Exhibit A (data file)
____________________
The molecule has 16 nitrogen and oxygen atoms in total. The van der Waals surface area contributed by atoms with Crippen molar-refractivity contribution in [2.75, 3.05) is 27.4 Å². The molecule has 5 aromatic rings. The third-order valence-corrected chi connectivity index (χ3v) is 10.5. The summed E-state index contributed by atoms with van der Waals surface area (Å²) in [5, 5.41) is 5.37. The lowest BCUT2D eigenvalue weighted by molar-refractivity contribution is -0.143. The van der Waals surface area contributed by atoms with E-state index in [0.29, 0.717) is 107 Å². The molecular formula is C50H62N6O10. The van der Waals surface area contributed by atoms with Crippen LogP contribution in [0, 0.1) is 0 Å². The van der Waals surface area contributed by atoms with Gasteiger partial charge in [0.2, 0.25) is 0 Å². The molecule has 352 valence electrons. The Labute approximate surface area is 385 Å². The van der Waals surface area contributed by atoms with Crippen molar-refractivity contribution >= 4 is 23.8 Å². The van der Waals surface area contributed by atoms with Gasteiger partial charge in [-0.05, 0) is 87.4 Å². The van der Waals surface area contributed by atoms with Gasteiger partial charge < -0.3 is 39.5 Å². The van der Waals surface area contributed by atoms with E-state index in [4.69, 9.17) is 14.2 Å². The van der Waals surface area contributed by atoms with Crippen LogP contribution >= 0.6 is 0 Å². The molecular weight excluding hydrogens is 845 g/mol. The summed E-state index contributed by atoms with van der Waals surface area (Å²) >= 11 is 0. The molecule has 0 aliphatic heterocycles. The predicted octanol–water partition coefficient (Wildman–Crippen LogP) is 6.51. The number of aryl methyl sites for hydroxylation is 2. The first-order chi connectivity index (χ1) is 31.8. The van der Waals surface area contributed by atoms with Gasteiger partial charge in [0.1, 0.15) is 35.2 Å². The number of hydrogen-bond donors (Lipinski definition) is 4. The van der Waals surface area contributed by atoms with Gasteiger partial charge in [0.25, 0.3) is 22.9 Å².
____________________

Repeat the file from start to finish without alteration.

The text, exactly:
The molecule has 16 nitrogen and oxygen atoms in total. The van der Waals surface area contributed by atoms with Crippen molar-refractivity contribution in [2.75, 3.05) is 27.4 Å². The molecule has 5 aromatic rings. The third-order valence-corrected chi connectivity index (χ3v) is 10.5. The summed E-state index contributed by atoms with van der Waals surface area (Å²) in [5, 5.41) is 5.37. The lowest BCUT2D eigenvalue weighted by molar-refractivity contribution is -0.143. The van der Waals surface area contributed by atoms with E-state index in [0.29, 0.717) is 107 Å². The molecular formula is C50H62N6O10. The van der Waals surface area contributed by atoms with Crippen LogP contribution in [0, 0.1) is 0 Å². The van der Waals surface area contributed by atoms with Gasteiger partial charge in [0.2, 0.25) is 0 Å². The molecule has 352 valence electrons. The Labute approximate surface area is 385 Å². The van der Waals surface area contributed by atoms with Crippen molar-refractivity contribution >= 4 is 23.8 Å². The van der Waals surface area contributed by atoms with Gasteiger partial charge in [-0.05, 0) is 87.4 Å². The van der Waals surface area contributed by atoms with Gasteiger partial charge < -0.3 is 39.5 Å². The van der Waals surface area contributed by atoms with E-state index in [4.69, 9.17) is 14.2 Å². The van der Waals surface area contributed by atoms with Crippen LogP contribution >= 0.6 is 0 Å². The molecular weight excluding hydrogens is 845 g/mol. The summed E-state index contributed by atoms with van der Waals surface area (Å²) >= 11 is 0. The molecule has 0 aliphatic heterocycles. The predicted octanol–water partition coefficient (Wildman–Crippen LogP) is 6.51. The number of aryl methyl sites for hydroxylation is 2. The first-order chi connectivity index (χ1) is 31.8. The van der Waals surface area contributed by atoms with Gasteiger partial charge in [0.1, 0.15) is 35.2 Å². The number of hydrogen-bond donors (Lipinski definition) is 4. The van der Waals surface area contributed by atoms with Gasteiger partial charge in [0.25, 0.3) is 22.9 Å².